• public information for people with special needs; and
  • public information for organisations in Kosovo.

Apart from these key calls, there are also grant schemes for international projects (though mainly translations of Serbian authors and Serbian cultural organisations abroad), for books and visual artworks (the latter was reopened this year after a long period, which was warmly welcomed by numerous actors). Finally, with the signing of the Creative Europe programme, the Ministry also opened a call for co-financing projects that were selected in the programme (up to 30% of local budgets for applicant organisations and up to 50% for lead organisations). This support is also available for other international cultural programmes of UNESCO, the EU, Council of Europe and others.

The decision-making processes for these open competitions had been transferred to independent commissions. That is why the current cultural policy model is described as a combined etatist-democratic model. There are many different commissions and juries for different competitions in the field of culture and media.

It is important to note that open calls have several flaws, despite their high value as one of the very few funds for non-institutional actors. First of all, very little of the funds is distributed through calls (less than 10 per cent of the Ministry's budget). In the scenario in which cultural organisations would have diversified income streams, this would be fine. However, many organisations are highly dependent upon the Ministry. As a result of the vast number of applications (in 2014 - 3 440 projects), most organisations receive as little as 2 000 or 3 000 EUR. Even with such a small amount, only about half of the projects that apply were selected. Secondly, calls are vague and unspecified regarding the amount of funds, the goals of the projects or the needs of beneficiaries. With such a diverse and unfocused approach, it is hard to see how these calls might have any effect on solving the numerous problems of the cultural sector (lack of skills, lack of audience development, brain drain, etc.). Thirdly, with a sectorial approach (visual arts, music, arts etc.) cooperation between sectors is discouraged and many organisations face problems when developing multidisciplinary projects. Fourthly, even the approved projects might not be funded finally, especially in the case of organisations receiving several grants from different budget lines. Finally, approved projects are almost never properly evaluated and there is no report to date that has analysed any kind of impact of the calls.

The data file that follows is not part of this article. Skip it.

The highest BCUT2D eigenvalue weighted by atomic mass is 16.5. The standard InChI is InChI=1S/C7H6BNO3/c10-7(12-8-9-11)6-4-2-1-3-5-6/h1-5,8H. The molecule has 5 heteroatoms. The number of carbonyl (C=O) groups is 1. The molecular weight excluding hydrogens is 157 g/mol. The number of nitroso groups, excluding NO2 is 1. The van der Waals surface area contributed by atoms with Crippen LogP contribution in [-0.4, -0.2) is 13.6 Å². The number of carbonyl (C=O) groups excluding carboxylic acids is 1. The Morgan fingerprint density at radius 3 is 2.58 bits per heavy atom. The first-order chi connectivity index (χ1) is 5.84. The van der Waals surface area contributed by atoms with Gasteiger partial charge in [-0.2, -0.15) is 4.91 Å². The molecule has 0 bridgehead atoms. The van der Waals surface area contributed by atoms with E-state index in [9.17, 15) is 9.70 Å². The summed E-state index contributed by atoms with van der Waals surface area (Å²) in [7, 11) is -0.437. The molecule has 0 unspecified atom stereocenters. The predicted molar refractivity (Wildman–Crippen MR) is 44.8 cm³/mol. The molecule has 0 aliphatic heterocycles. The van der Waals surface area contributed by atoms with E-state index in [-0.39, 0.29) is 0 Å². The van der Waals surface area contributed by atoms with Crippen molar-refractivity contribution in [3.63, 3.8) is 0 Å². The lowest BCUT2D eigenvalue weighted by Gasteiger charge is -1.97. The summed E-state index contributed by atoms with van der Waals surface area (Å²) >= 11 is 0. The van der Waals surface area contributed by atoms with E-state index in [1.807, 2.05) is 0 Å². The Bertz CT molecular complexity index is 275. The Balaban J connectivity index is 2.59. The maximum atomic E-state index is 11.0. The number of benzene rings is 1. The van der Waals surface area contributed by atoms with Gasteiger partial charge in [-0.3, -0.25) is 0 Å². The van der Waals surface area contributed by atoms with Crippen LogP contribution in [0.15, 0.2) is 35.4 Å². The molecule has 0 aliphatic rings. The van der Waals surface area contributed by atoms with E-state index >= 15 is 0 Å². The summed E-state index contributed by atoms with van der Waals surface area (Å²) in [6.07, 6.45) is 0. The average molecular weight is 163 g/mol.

The National Council for Culture was set up on 25 May 2011 and meets regularly since that time. There are 18 members chosen on the basis of achievements in the sphere of culture. Although, according to the Law (see chapter 5.2), it has a duty to approve the National Strategy for Cultural Development, and although a Strategic working group had prepared a document in 2010, due to the changes of ministers, this document never really reached public debate. Instead it was reviewed by the National Council, which just forwarded its comments and suggestions to the Ministry, as the Strategic group was dissolved in the meantime. The work of the Council is public and open, thus a website was created to enable direct communication by the Council with other cultural actors.

The programme of the Council for 2013-14 included the following tasks: discussing the draft of the newly proposed Amendments to the Law on Culture; discussing cultural policy models and priorities and commenting on the most important events in the sphere of culture; creating a public call for artists and professionals (February 2013) seeking to acquire a status of excellence (new institute foreseen with the Law on Culture). So far, the Council has been also dealing with important and controversial issues in Serbian culture such as the selection of distinguished artists; creating the list of National Cultural Institutions of Excellence, arguing for new legislation in music, theatre and cultural heritage; and other issues. For more information see:

Chapter published: 14-08-2015